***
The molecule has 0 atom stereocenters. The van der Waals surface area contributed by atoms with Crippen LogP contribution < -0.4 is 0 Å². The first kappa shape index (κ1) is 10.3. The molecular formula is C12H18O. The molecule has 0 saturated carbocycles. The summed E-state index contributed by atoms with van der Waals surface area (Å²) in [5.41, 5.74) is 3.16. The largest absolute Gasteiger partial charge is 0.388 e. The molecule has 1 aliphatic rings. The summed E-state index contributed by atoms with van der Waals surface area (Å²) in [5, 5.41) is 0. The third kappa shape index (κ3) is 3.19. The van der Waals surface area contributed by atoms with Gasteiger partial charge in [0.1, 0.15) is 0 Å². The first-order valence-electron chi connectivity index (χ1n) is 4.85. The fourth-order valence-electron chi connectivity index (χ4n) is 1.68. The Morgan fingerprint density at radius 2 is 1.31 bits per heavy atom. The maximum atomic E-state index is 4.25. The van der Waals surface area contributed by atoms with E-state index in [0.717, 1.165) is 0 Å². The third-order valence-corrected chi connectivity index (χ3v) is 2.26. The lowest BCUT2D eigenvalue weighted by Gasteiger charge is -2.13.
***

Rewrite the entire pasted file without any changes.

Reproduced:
The molecule has 0 atom stereocenters. The van der Waals surface area contributed by atoms with Crippen LogP contribution < -0.4 is 0 Å². The first kappa shape index (κ1) is 10.3. The molecular formula is C12H18O. The molecule has 0 saturated carbocycles. The summed E-state index contributed by atoms with van der Waals surface area (Å²) in [5.41, 5.74) is 3.16. The largest absolute Gasteiger partial charge is 0.388 e. The molecule has 1 aliphatic rings. The summed E-state index contributed by atoms with van der Waals surface area (Å²) in [5, 5.41) is 0. The third kappa shape index (κ3) is 3.19. The van der Waals surface area contributed by atoms with Gasteiger partial charge in [0.1, 0.15) is 0 Å². The first-order valence-electron chi connectivity index (χ1n) is 4.85. The fourth-order valence-electron chi connectivity index (χ4n) is 1.68. The Morgan fingerprint density at radius 2 is 1.31 bits per heavy atom. The maximum atomic E-state index is 4.25. The van der Waals surface area contributed by atoms with E-state index in [0.717, 1.165) is 0 Å². The third-order valence-corrected chi connectivity index (χ3v) is 2.26. The lowest BCUT2D eigenvalue weighted by Gasteiger charge is -2.13.